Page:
Be Your Own Man: Elective politics is a popularity contest. That doesn't mean a leader - of a company, a government, or any organization - should lead with his fingers in the wind. In fact, the opposite is true. A leader is chosen because whoever put him there trusts his judgement, character, and intelligence - not his poll-taking skills. It is a leader's duty to act on those attributes. Be your own man or woman means that you should never feel that you have to sacrifice your principles. In addition, you must set an example. You cannot ask those who work for you to do something you're unwilling to do yourself. It is up to you to set a standard of behavior.

Loyalty: The Vital Virtue: When someone around me is unfairly attacked, I go out of my way to make that person more important. I spend more time with them, and if they are a member of my staff, I see if there's a way I can promote them or give a speech to show that person how cherished they are. Embracing those who are attacked serves two functions: First, it reassures those who work for you and those you want to recruit to work for you. You won't abandon them. You won't betray them at the first sign of trouble. Second, by showing the world that you'll hug a vilified employee that much closer, you remove the incentive to attack. However, standing by someone who's under fire is one thing. Going to bat for someone who's done real wrong is something else. Unfortunately, the line between the two is not always clear. My policy is that the people who work for me deserve the benefit of the doubt. If it turns out they're guilty, there will be time to hold them accountable. But if you abandon them at the first accusation and they're later exonerated you'll never wash away the smell of betrayal. You'll have lost the trust of that employee, and of those who have never been accused. It's not enough for a leader to give and receive loyalty. For loyalty to mean something it has to be established as a culture throughout the organization.

Study. Read. Learn Independently: Teach yourself first and don't leave it to the experts. Any good leader must develop a substantive base. No matter how talented your advisors and deputies, you have to attack challenges with as much of your own knowledge as possible. A leader should have independently acquired understanding of the areas he oversees. Anybody who's going to take on a large organization must put time aside for deep study. Developing your own own expertise is not simply something you ought to do because it's your duty, or even because it's fun to know how things work. It's also the best way to weed out the biases and pretensions among those who want to influence you. Having your own knowledge gives you a frame of reference, helping you decide whether or not to trust the advice someone is giving you. Knowing the fundamentals helps you from being connected. You can't fake expertise. In addition, you'll notice your staff showing up at meeting better prepared, putting more care into their presentations.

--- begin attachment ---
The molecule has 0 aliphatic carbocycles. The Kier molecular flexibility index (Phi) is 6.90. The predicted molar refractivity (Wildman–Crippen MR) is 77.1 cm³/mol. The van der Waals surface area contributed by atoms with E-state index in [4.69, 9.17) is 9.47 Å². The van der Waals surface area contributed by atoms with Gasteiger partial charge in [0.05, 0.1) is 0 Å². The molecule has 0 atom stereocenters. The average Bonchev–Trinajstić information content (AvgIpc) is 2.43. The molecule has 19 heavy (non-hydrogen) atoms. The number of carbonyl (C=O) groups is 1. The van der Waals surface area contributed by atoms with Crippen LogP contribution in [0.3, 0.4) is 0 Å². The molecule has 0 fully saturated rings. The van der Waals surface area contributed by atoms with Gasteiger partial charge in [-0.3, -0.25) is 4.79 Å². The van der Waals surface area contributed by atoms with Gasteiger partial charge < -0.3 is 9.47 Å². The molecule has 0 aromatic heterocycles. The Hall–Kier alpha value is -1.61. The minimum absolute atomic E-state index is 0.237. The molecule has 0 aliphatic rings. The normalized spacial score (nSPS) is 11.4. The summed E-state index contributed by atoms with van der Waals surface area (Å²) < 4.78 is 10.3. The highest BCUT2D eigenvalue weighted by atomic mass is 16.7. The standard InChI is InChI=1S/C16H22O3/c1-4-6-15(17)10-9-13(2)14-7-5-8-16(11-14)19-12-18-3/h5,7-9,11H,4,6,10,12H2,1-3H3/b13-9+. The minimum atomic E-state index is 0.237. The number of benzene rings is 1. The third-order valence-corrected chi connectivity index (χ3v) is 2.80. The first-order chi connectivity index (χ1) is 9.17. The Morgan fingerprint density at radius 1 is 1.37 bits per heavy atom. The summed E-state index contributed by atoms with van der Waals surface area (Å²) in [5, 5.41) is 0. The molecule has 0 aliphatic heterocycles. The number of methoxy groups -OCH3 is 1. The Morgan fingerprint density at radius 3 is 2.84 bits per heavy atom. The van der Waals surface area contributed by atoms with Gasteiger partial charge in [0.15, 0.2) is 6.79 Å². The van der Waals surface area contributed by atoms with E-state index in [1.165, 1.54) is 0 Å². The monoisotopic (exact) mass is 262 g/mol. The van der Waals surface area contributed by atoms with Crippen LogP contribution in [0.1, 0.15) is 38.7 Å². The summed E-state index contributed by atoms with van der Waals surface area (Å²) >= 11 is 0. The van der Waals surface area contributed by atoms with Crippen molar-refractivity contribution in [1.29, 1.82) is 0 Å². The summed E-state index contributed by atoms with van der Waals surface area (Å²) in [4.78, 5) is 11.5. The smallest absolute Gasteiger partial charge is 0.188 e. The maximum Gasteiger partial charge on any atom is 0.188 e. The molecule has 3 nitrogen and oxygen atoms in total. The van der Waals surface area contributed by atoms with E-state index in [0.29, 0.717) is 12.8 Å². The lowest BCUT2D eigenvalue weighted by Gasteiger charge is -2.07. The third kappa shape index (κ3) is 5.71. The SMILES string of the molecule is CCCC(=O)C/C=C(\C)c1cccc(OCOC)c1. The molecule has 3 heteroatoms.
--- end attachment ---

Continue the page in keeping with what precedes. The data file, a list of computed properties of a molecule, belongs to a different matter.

Organize Around a Purpose: The first question is always: "What is the mission?". Ask yourself what you'd like to achieve - not day-to-day, but your overarching goal. Then assess and analyze your resources. Finding the right organization structure starts with a mission. Then you have to identify your aims, and what you should do to achieve them; find the right people for the job; and constantly follow up to make sure everyone is sticking to the original purpose, that no one's taken over your team and sidetracked them.

Bride Only Those Who Will Stay Brided: There are plenty of times when a leader is forced to deal with those he is not sure about, or perhaps whose company he doesn't even enjoy. You owe it to those who rely on you to deal with whoever is best able to serve their interests, but you have to set at least minimum standards. As Reagan put it, trust but verify. Sometime a leader has no alternative but to deal with someone untrustworthy. In business, in politics, in any organization, you must apply to institutional decisions the wisdom acquired from individual relationships, because institutions are largely just reflections of individual behavior. Any leader is only as good as his word.

Rudy Giuliani was named for a person of the year in 2001 by TIME

Other points by Giuliani
  • The importance of developing strong beliefs is one of the reasons I favor politicians who have accomplished something substantial outside the political realm. Those who have spent their entire life in politics often become spin artists rather than thinkers. They lose attention span. Young people who go directly into elective politics often lose the ability to think critically.
  • Too often in government, all an employee has to do is show up and go through the motions. If employees have been given any objective targets at all, they often have little to do with actual goals. I wanted to change that mindset, and decided to start with the highest-profile agency, one whose performance could be measured not just in the saving of dollars, but in saving of lives. 
  • The overall leader must identify and install the right managers. Those who need their hands held and want every move to originate at headquarters will never succeed. The leader's job is to set the tone and agenda, including specific targets for managers in the field, and to supply whatever advice, encouragement, and resources are needed to meet those targets.